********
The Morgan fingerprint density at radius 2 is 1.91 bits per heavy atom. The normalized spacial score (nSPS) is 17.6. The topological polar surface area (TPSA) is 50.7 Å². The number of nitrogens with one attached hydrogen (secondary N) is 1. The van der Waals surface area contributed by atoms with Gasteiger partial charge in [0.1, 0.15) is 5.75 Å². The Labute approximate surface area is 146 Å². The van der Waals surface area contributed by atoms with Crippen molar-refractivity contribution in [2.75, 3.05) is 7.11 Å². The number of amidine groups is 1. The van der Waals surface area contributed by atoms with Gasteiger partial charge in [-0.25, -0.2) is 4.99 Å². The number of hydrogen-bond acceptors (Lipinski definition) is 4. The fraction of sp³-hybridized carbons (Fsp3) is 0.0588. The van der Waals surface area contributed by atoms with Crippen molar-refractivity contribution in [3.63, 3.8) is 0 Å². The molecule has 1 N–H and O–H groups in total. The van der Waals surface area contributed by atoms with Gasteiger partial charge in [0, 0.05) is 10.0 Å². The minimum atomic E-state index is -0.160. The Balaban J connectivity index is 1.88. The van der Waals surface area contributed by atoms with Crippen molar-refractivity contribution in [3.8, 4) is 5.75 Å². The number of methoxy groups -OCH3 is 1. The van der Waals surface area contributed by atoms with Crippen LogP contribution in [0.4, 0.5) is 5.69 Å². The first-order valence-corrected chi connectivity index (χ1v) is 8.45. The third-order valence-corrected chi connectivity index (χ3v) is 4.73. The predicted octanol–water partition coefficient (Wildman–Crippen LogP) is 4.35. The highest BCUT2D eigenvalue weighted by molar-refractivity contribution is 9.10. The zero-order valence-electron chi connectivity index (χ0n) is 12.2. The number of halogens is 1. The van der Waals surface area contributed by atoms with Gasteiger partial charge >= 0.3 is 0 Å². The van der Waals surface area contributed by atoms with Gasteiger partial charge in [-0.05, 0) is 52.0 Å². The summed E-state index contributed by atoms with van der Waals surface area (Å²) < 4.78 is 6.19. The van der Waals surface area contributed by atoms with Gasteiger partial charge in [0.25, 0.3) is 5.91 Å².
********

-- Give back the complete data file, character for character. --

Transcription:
The Morgan fingerprint density at radius 2 is 1.91 bits per heavy atom. The normalized spacial score (nSPS) is 17.6. The topological polar surface area (TPSA) is 50.7 Å². The number of nitrogens with one attached hydrogen (secondary N) is 1. The van der Waals surface area contributed by atoms with Gasteiger partial charge in [0.1, 0.15) is 5.75 Å². The Labute approximate surface area is 146 Å². The van der Waals surface area contributed by atoms with Crippen molar-refractivity contribution in [2.75, 3.05) is 7.11 Å². The number of amidine groups is 1. The van der Waals surface area contributed by atoms with Gasteiger partial charge in [-0.25, -0.2) is 4.99 Å². The number of hydrogen-bond acceptors (Lipinski definition) is 4. The fraction of sp³-hybridized carbons (Fsp3) is 0.0588. The van der Waals surface area contributed by atoms with Crippen molar-refractivity contribution in [3.63, 3.8) is 0 Å². The molecule has 1 N–H and O–H groups in total. The van der Waals surface area contributed by atoms with Gasteiger partial charge in [0, 0.05) is 10.0 Å². The minimum atomic E-state index is -0.160. The Balaban J connectivity index is 1.88. The van der Waals surface area contributed by atoms with Crippen molar-refractivity contribution in [3.8, 4) is 5.75 Å². The number of methoxy groups -OCH3 is 1. The van der Waals surface area contributed by atoms with Crippen LogP contribution in [0.4, 0.5) is 5.69 Å². The first-order valence-corrected chi connectivity index (χ1v) is 8.45. The third-order valence-corrected chi connectivity index (χ3v) is 4.73. The predicted octanol–water partition coefficient (Wildman–Crippen LogP) is 4.35. The highest BCUT2D eigenvalue weighted by molar-refractivity contribution is 9.10. The zero-order valence-electron chi connectivity index (χ0n) is 12.2. The number of halogens is 1. The van der Waals surface area contributed by atoms with Gasteiger partial charge >= 0.3 is 0 Å². The van der Waals surface area contributed by atoms with Gasteiger partial charge in [-0.05, 0) is 52.0 Å². The summed E-state index contributed by atoms with van der Waals surface area (Å²) < 4.78 is 6.19. The van der Waals surface area contributed by atoms with Gasteiger partial charge in [0.25, 0.3) is 5.91 Å².